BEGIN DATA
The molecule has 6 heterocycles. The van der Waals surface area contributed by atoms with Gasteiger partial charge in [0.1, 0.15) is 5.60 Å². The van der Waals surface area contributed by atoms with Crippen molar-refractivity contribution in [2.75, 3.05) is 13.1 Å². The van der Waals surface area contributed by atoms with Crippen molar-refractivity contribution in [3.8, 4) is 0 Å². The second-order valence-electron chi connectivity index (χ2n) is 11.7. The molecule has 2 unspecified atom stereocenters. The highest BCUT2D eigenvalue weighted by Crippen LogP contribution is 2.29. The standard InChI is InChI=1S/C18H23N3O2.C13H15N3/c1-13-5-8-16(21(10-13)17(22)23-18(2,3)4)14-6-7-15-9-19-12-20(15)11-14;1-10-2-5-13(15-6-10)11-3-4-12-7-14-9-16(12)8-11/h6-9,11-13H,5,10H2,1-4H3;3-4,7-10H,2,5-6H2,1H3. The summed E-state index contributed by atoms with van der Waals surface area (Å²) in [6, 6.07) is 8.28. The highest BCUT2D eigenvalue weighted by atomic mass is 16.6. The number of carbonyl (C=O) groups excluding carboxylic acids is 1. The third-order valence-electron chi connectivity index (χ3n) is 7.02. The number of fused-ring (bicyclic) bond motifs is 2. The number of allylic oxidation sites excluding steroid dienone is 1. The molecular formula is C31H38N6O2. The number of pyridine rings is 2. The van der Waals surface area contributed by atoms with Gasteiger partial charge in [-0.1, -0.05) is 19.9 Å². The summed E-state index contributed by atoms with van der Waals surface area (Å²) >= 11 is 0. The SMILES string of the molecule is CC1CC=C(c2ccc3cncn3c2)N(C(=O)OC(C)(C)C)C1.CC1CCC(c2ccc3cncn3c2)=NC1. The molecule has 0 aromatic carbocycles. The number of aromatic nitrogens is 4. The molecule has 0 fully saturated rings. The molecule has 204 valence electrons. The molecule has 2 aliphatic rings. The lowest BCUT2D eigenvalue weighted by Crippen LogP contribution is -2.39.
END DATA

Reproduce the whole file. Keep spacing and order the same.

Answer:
The molecule has 6 heterocycles. The van der Waals surface area contributed by atoms with Gasteiger partial charge in [0.1, 0.15) is 5.60 Å². The van der Waals surface area contributed by atoms with Crippen molar-refractivity contribution in [2.75, 3.05) is 13.1 Å². The van der Waals surface area contributed by atoms with Crippen molar-refractivity contribution in [3.8, 4) is 0 Å². The second-order valence-electron chi connectivity index (χ2n) is 11.7. The molecule has 2 unspecified atom stereocenters. The highest BCUT2D eigenvalue weighted by Crippen LogP contribution is 2.29. The standard InChI is InChI=1S/C18H23N3O2.C13H15N3/c1-13-5-8-16(21(10-13)17(22)23-18(2,3)4)14-6-7-15-9-19-12-20(15)11-14;1-10-2-5-13(15-6-10)11-3-4-12-7-14-9-16(12)8-11/h6-9,11-13H,5,10H2,1-4H3;3-4,7-10H,2,5-6H2,1H3. The summed E-state index contributed by atoms with van der Waals surface area (Å²) in [6, 6.07) is 8.28. The highest BCUT2D eigenvalue weighted by atomic mass is 16.6. The number of carbonyl (C=O) groups excluding carboxylic acids is 1. The third-order valence-electron chi connectivity index (χ3n) is 7.02. The number of fused-ring (bicyclic) bond motifs is 2. The number of allylic oxidation sites excluding steroid dienone is 1. The molecular formula is C31H38N6O2. The number of pyridine rings is 2. The van der Waals surface area contributed by atoms with Gasteiger partial charge in [-0.1, -0.05) is 19.9 Å². The summed E-state index contributed by atoms with van der Waals surface area (Å²) >= 11 is 0. The SMILES string of the molecule is CC1CC=C(c2ccc3cncn3c2)N(C(=O)OC(C)(C)C)C1.CC1CCC(c2ccc3cncn3c2)=NC1. The molecule has 0 aromatic carbocycles. The number of aromatic nitrogens is 4. The molecule has 0 fully saturated rings. The molecule has 204 valence electrons. The molecule has 2 aliphatic rings. The lowest BCUT2D eigenvalue weighted by Crippen LogP contribution is -2.39.